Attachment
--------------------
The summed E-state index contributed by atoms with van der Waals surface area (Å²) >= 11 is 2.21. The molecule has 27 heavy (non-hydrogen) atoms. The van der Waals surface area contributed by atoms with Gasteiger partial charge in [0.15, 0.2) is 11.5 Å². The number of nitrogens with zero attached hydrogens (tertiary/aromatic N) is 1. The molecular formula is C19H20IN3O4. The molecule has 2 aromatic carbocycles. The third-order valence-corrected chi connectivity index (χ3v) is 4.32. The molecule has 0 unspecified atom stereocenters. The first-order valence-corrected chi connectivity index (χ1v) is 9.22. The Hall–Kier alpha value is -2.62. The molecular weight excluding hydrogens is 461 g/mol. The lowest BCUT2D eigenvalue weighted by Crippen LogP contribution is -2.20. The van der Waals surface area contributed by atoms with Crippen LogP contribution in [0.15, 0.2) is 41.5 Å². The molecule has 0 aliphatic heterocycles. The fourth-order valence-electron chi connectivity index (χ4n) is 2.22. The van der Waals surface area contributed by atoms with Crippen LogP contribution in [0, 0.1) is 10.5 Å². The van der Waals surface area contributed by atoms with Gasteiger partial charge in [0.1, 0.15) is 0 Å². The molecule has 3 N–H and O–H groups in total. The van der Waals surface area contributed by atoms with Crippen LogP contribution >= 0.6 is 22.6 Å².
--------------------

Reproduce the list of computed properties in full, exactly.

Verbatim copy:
The summed E-state index contributed by atoms with van der Waals surface area (Å²) >= 11 is 2.21. The molecule has 27 heavy (non-hydrogen) atoms. The van der Waals surface area contributed by atoms with Gasteiger partial charge in [0.15, 0.2) is 11.5 Å². The number of nitrogens with zero attached hydrogens (tertiary/aromatic N) is 1. The molecular formula is C19H20IN3O4. The molecule has 2 aromatic carbocycles. The third-order valence-corrected chi connectivity index (χ3v) is 4.32. The molecule has 0 unspecified atom stereocenters. The first-order valence-corrected chi connectivity index (χ1v) is 9.22. The Hall–Kier alpha value is -2.62. The molecular weight excluding hydrogens is 461 g/mol. The lowest BCUT2D eigenvalue weighted by Crippen LogP contribution is -2.20. The van der Waals surface area contributed by atoms with Crippen LogP contribution in [0.15, 0.2) is 41.5 Å². The molecule has 0 aliphatic heterocycles. The fourth-order valence-electron chi connectivity index (χ4n) is 2.22. The van der Waals surface area contributed by atoms with Crippen LogP contribution in [0, 0.1) is 10.5 Å². The van der Waals surface area contributed by atoms with Gasteiger partial charge in [0.1, 0.15) is 0 Å². The molecule has 3 N–H and O–H groups in total. The van der Waals surface area contributed by atoms with Crippen LogP contribution >= 0.6 is 22.6 Å².